A frequent theme of government conferences like these is innovation, which has come to mean doing more (work) with less (federal employees).
But I decided what this conference should actually be called is “doing more (work) with more (talent).”
The idea for the suggestion came during the federal agency workshops part of the conference where attendees got to hear from three of nine leading agencies. I elected to listen to the Department of Health and Human Services, Department of Homeland Security – ICE , and Department of Veterans Affairs. During those sessions individuals from the CIO office, the program office, the acquisition office and the small business office, provided a panel that presented their experience and then answered questions.
One of the issues small businesses face is how to get greater insight into the challenges agencies face in order to tailor their solutions.
One recommendation I made to all three panels is to make their IT problems and sample data sets available on their web sites, just like an App Challenge. Then, offer a way to post a link to the applications that developers produce, provide a 30-minute demonstration session to the most successful applications, and mentor those successful application developers in the process required to compete for government work.
This way the considerable talent that has been attracted by App Challenges will begin to augment the current talent pool for actual government work.
The HHS, DHS-ICE, and VA all said they were willing to try the idea–and in fact are developing approaches that support this idea.
The VA, for instance, already offers 30-minute appointments one day week for vendors that want to take advantage of the opportunity to show something innovative that actually works.
The HHS recently had a program office that wanted to expose some data in an application and tried a cloud application from Saleforce.com. The application showed the data was not good enough for a worthwhile application so the project was killed. The program office initially thought it was a failure, but the CIO’s office thought it was a success because it was a best practice example of “start small and fail fast” in that no major expenditures were made for infrastructure that was then not used.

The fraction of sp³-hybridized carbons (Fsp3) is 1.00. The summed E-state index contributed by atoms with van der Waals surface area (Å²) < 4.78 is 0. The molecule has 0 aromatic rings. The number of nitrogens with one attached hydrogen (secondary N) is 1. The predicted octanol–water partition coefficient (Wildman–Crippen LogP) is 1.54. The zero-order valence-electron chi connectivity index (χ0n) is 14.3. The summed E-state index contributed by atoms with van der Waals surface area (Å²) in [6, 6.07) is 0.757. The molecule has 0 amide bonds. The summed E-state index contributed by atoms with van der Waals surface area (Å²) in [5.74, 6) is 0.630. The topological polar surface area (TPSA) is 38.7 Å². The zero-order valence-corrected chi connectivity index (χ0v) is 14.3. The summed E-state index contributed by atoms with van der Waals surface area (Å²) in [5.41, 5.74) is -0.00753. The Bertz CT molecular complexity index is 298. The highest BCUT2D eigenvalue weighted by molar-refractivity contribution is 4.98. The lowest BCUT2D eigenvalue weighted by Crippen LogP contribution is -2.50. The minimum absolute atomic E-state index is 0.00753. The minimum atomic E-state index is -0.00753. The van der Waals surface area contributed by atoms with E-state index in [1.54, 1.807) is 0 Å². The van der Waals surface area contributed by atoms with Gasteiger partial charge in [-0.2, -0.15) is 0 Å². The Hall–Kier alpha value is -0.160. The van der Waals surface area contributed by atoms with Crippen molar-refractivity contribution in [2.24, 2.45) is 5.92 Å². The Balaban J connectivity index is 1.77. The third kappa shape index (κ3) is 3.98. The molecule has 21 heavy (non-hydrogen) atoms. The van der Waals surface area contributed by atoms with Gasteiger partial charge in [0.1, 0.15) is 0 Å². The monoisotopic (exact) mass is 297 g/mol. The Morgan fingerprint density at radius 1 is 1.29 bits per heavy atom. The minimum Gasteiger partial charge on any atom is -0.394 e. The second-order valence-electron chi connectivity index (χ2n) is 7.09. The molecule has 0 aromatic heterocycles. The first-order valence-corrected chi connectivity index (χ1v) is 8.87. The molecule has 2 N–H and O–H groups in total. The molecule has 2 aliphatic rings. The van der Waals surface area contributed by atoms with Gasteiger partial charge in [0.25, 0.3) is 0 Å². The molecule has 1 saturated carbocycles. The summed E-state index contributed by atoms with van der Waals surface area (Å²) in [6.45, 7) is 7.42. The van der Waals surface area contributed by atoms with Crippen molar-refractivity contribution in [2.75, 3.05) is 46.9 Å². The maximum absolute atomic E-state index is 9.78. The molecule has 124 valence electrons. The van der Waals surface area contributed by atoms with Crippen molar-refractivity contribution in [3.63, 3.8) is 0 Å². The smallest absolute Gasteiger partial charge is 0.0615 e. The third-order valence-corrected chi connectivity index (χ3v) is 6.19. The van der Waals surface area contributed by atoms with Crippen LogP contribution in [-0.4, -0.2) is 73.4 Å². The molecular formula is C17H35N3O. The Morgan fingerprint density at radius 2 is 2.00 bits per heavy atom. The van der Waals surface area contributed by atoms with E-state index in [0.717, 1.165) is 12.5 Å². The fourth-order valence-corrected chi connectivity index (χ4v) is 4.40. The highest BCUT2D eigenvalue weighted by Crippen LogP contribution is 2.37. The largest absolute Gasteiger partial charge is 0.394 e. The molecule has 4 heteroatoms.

The DHS-ICE said they are already using agile development and would be interested in this as possibly even more agile development.
These lessons are hardly new. A group of federal IT specialist created a community sandbox for developing web-services, SOA and semantic web applications for the Federal CIO Council during 2003-2008 that did this very thing, with a connection to the Small Business Administration’s Small Business Innovation Research process, but not to the regular procurement process. Presently, the government uses so-called goals, multi-awards, and set-asides to make sure a certain percentage of government contract dollars are given to small businesses.
I think that NASA CIO Linda Cureton summarized the situation best during the closing panel discussion. She used a shipping analogy of large ships that are slow to maneuver (agencies and large companies with deep-seated cultural traditions and legacy systems), smaller ships that are more easily maneuvered around or which aid the bigger ships (smaller agencies and businesses), and fun little yachts that can quickly zip in and out and around everything else (developers on a crowd-sourcing mission)–all creating an ecosystem where everyone has an important role to play in improving government IT and participating in getting government IT work.
That in many ways creates a picture for how it is possible to be “doing more (work) but with more (talent).”